We began our day Tuesday by visiting Pastor Fred’s Restoration Home. It is a ministry of Wakiso Baptist Church, started about 1996, as a refuge for girls who have been abandoned or abused, many of them orphaned by war and HIV. 16 girls currently live there in a room comparable to a small dorm room. All 16 in one room. They work hard to earn money to pay for their own education. They walk long dirt roads to a well where they carry 50 pound containers of water back to their ‘home’. These circumstances are so unfamiliar to us but these girls stood proudly where they lived, showing us their way of life. They take care of each other, so grateful to be ‘safe’ from the situations from which they came. One of Candace’s main focuses of this trip was to see the Restoration House as she begins to pray about what her ministry can do to improve the living arrangements of these precious, young survivors. It is so difficult to sufficiently describe any of this to you with words, b/c the sights and smells are so unique and real. I can’t wait to put my pictures online so that you can get a glimpse of how these stories really look.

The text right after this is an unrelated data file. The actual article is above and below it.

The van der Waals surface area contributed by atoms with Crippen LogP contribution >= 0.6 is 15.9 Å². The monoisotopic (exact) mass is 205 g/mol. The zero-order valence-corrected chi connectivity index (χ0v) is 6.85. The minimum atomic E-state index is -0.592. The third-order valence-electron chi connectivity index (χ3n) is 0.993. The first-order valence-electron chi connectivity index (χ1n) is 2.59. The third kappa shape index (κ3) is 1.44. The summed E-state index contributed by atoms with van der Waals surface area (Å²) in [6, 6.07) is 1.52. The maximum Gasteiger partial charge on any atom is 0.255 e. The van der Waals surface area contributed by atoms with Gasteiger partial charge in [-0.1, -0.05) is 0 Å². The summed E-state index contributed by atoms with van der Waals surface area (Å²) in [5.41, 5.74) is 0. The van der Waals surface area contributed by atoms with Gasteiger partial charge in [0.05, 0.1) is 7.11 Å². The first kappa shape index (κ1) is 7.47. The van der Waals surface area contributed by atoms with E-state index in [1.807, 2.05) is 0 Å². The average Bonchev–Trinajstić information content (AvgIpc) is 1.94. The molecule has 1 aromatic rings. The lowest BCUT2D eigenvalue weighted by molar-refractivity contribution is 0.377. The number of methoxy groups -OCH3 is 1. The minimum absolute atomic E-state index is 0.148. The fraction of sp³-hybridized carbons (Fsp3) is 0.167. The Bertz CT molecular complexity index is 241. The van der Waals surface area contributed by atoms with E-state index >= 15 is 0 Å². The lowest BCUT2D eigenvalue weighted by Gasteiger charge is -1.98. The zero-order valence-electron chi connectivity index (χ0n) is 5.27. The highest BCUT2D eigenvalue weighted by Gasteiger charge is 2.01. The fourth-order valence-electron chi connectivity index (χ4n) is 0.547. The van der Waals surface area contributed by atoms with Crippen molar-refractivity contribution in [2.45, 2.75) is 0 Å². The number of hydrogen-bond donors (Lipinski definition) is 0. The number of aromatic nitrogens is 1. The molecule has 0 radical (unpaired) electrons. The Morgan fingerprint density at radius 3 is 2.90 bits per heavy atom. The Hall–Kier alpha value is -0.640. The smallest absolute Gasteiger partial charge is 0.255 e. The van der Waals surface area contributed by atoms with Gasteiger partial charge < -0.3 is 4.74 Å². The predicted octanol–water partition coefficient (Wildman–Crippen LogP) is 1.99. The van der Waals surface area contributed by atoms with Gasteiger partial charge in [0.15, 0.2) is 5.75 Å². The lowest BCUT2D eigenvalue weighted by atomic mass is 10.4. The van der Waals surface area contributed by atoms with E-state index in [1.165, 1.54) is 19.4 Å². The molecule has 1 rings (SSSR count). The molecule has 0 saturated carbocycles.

After leaving the Restoration House, we visited Wakiso School and Saint Elizabeth’s School. One of the most significant observations that I have been able to make about the African people is how much they value education. Other than their faith in God and their belief in Jesus Christ (which is profoundly devout and sincere), the most important thing to them is their education. Of course, kids are kids no matter where you go. That is one of the most beautiful things I have learned as I have traveled. But for these children to be able to overcome whatever circumstances they have grown up in, and go to school everyday, and laugh with their friends and have the perseverance to strive to get to ‘University’, well its just truly remarkable.